How to optimize your listings with Manage Your Experiments

Tim Schweig
Marketplace Specialist
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A/B testing: which marketer doesn’t use it? It’s the go-to technique to check what works and what doesn’t. So, the good news is that you can now implement that same testing method with Amazon’s Manage Your Experiments! This option, also called split testing, has been available in the U.S. for two years. Recently, European sellers can start using it as well. Here’s how it works.


How it works

Anyone who has ever worked with an A/B test knows that experimenting gives you a lot of new insights. For example, you learn how to create better content that appeals to your target audience and how to generate more sales as a result.

The concept is straightforward. Manage Your Experiments allows you to create two different types of content for the same ASIN. One group sees version A throughout the experiment, while the other group sees version B. If you are a customer in the test group, you will see this content wherever it is available. For example, the title the seller is experimenting with will be shown in search results, ads, product detail pages, and the shopping cart/checkout. This will keep the test constant for the eight to ten weeks it runs.

To experiment with content, you can choose from the following options: product images, product titles, or A+ content. Within the latter category, you can customize various components:

  • Titles
  • Images
  • Texts
  • The order of your A+ modules
  • Adding additional modules to your existing A+ content
  • Adding infographics instead of product photography for your images


How do you do it?

The great thing about Manage Your Experiments is not only that it’s going to give you lots of new insights but also that it’s pretty easy to set up. Follow these steps:

  1. Go to brands > manage your experiments.
  2. Select an appropriate ASIN that you want to experiment with. Some ASINs might not appear. This means they are not suitable for testing.
  3. Add the details of the experiment, such as the name, hypothesis, duration, and start date.
  4. Select the content for your experiment. You can enter different titles and/or images. That’s version A. To create version B, click the ‘start by duplicating version A’
  5. link, then make the changes for version B.
  6. Submit your experiment for Amazon’s approval. Once approved, your experiment starts automatically. Always check if your test has actually started. If not, make the necessary changes to ensure your experiment complies with Amazon rules.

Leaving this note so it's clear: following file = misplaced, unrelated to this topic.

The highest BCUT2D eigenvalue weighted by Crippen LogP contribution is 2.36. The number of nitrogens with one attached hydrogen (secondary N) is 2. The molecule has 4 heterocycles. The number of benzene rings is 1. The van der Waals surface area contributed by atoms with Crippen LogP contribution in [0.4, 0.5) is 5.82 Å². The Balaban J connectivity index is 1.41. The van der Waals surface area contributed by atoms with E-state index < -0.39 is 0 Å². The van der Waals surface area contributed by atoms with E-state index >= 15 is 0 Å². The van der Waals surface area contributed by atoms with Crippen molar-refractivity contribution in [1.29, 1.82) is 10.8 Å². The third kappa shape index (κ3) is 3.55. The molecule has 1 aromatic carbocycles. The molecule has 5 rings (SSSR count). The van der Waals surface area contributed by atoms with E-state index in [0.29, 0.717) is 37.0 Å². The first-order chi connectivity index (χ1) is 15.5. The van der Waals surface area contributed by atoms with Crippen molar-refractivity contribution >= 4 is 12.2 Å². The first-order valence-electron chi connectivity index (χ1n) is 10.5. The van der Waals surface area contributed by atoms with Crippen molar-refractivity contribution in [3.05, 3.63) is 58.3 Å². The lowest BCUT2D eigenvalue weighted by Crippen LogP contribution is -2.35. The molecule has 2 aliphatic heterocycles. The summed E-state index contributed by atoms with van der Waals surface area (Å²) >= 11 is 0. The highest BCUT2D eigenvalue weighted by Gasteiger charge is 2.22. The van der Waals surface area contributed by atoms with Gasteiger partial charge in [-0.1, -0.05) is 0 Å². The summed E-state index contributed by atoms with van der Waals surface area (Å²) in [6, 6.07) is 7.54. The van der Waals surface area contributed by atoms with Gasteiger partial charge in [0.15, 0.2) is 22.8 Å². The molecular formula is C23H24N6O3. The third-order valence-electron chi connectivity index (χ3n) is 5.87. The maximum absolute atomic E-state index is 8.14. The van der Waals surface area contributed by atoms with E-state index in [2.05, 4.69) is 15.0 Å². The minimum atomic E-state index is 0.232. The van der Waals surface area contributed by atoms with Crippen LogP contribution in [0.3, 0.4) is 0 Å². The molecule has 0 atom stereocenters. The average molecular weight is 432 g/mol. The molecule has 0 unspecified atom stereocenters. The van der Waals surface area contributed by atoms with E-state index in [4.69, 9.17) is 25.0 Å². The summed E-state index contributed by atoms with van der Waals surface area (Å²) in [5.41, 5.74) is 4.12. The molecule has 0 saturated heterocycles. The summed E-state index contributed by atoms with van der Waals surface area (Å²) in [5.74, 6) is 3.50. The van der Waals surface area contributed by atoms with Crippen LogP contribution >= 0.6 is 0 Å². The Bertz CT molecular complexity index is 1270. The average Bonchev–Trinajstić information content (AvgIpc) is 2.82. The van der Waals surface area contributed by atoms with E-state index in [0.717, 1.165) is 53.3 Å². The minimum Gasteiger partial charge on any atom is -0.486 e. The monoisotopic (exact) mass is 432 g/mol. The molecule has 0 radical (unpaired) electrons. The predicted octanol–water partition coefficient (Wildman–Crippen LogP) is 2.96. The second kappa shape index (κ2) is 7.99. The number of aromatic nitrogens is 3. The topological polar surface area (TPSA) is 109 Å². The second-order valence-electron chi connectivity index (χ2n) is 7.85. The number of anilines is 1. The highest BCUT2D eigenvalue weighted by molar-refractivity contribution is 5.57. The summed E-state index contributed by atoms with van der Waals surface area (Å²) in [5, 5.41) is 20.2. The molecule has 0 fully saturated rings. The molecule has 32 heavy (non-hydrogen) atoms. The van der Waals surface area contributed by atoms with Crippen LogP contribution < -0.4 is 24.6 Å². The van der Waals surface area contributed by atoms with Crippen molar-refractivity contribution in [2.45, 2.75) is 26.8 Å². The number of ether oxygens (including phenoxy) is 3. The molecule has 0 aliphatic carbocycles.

Tip: make sure the content of the two versions really differs from one another to determine with certainty what works.


The results

At the end of the testing period, you analyze the data and determine which version performed best. You can then decide to publish the winner. Before that stage, you can keep an eye on how the process is going. Throughout the experiment, Amazon updates the results for you to check weekly, and you can always access the data via the dashboard. Also, if you want to stop the A/B test without finishing the testing period, you can. However, we don’t recommend it because quick results aren’t reliable indicators of future results. If you base your next steps on premature conclusions, you risk choosing the wrong version.

At the end of the experiment, Amazon calculates what the winning version might bring you in terms of sales over the next year. But, of course, this is no guarantee of actual results.


How to interpret the results

When analyzing the results, you first check whether your hypothesis is correct. For example, suppose you are convinced that a particular title (version A) will score much better than another (version B); consider what factors determine that. If the results confirm your hypothesis, you can use those factors to test other ASINs to verify it. In addition, you can check various KPIs at the detail level, such as sales, conversion rate, number of sales per unique visitor, clicks, sample size, etc.

Are you not seeing specific or decisive results right now? Try to draw lessons from that, too. For example, perhaps the adjustment was too small to make a difference, or the product was already attracting too little traffic. Of course, another scenario is that your changes did not affect your customers’ choices. In that case, it is a good idea to continue testing other elements. It is also possible that both versions were just fine, in which case you can use existing elements as a recipe for success.

Whatever the outcome of your split tests, there is a lot to learn. Need some guidance setting up and interpreting your experiments? VNDR. is happy to help you out! Contact one of our experts, and we’ll look over it together.

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